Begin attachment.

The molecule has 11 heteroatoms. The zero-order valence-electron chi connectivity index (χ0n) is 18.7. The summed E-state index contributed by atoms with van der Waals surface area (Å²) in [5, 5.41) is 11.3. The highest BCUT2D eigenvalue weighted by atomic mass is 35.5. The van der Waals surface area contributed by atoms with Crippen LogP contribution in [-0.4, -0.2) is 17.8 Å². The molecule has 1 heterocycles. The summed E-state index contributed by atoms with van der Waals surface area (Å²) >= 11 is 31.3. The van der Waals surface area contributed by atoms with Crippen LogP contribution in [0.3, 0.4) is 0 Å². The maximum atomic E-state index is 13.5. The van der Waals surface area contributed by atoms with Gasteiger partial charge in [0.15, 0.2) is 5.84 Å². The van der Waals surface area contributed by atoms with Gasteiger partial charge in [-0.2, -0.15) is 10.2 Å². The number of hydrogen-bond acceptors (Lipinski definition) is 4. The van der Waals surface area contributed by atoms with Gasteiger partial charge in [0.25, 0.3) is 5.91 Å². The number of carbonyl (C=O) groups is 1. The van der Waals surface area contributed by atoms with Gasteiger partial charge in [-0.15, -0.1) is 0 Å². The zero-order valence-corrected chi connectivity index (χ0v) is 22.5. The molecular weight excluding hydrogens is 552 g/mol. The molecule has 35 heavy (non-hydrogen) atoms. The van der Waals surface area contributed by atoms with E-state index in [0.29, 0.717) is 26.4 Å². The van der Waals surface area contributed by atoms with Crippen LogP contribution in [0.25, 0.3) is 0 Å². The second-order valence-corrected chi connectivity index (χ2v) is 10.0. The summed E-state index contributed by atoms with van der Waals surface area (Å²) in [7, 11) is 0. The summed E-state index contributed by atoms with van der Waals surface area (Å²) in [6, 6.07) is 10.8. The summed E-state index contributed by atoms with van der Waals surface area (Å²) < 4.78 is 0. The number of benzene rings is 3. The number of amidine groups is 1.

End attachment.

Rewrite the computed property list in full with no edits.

The molecule has 11 heteroatoms. The zero-order valence-electron chi connectivity index (χ0n) is 18.7. The summed E-state index contributed by atoms with van der Waals surface area (Å²) in [5, 5.41) is 11.3. The highest BCUT2D eigenvalue weighted by atomic mass is 35.5. The van der Waals surface area contributed by atoms with Crippen LogP contribution in [-0.4, -0.2) is 17.8 Å². The molecule has 1 heterocycles. The summed E-state index contributed by atoms with van der Waals surface area (Å²) >= 11 is 31.3. The van der Waals surface area contributed by atoms with Crippen LogP contribution in [0.3, 0.4) is 0 Å². The maximum atomic E-state index is 13.5. The van der Waals surface area contributed by atoms with Gasteiger partial charge in [0.15, 0.2) is 5.84 Å². The van der Waals surface area contributed by atoms with Gasteiger partial charge in [-0.2, -0.15) is 10.2 Å². The number of hydrogen-bond acceptors (Lipinski definition) is 4. The van der Waals surface area contributed by atoms with Gasteiger partial charge in [0.25, 0.3) is 5.91 Å². The number of carbonyl (C=O) groups is 1. The van der Waals surface area contributed by atoms with Gasteiger partial charge in [-0.15, -0.1) is 0 Å². The zero-order valence-corrected chi connectivity index (χ0v) is 22.5. The molecular weight excluding hydrogens is 552 g/mol. The molecule has 35 heavy (non-hydrogen) atoms. The van der Waals surface area contributed by atoms with E-state index in [0.29, 0.717) is 26.4 Å². The van der Waals surface area contributed by atoms with Crippen LogP contribution in [0.25, 0.3) is 0 Å². The second-order valence-corrected chi connectivity index (χ2v) is 10.0. The summed E-state index contributed by atoms with van der Waals surface area (Å²) in [7, 11) is 0. The summed E-state index contributed by atoms with van der Waals surface area (Å²) in [6, 6.07) is 10.8. The summed E-state index contributed by atoms with van der Waals surface area (Å²) < 4.78 is 0. The number of benzene rings is 3. The number of amidine groups is 1.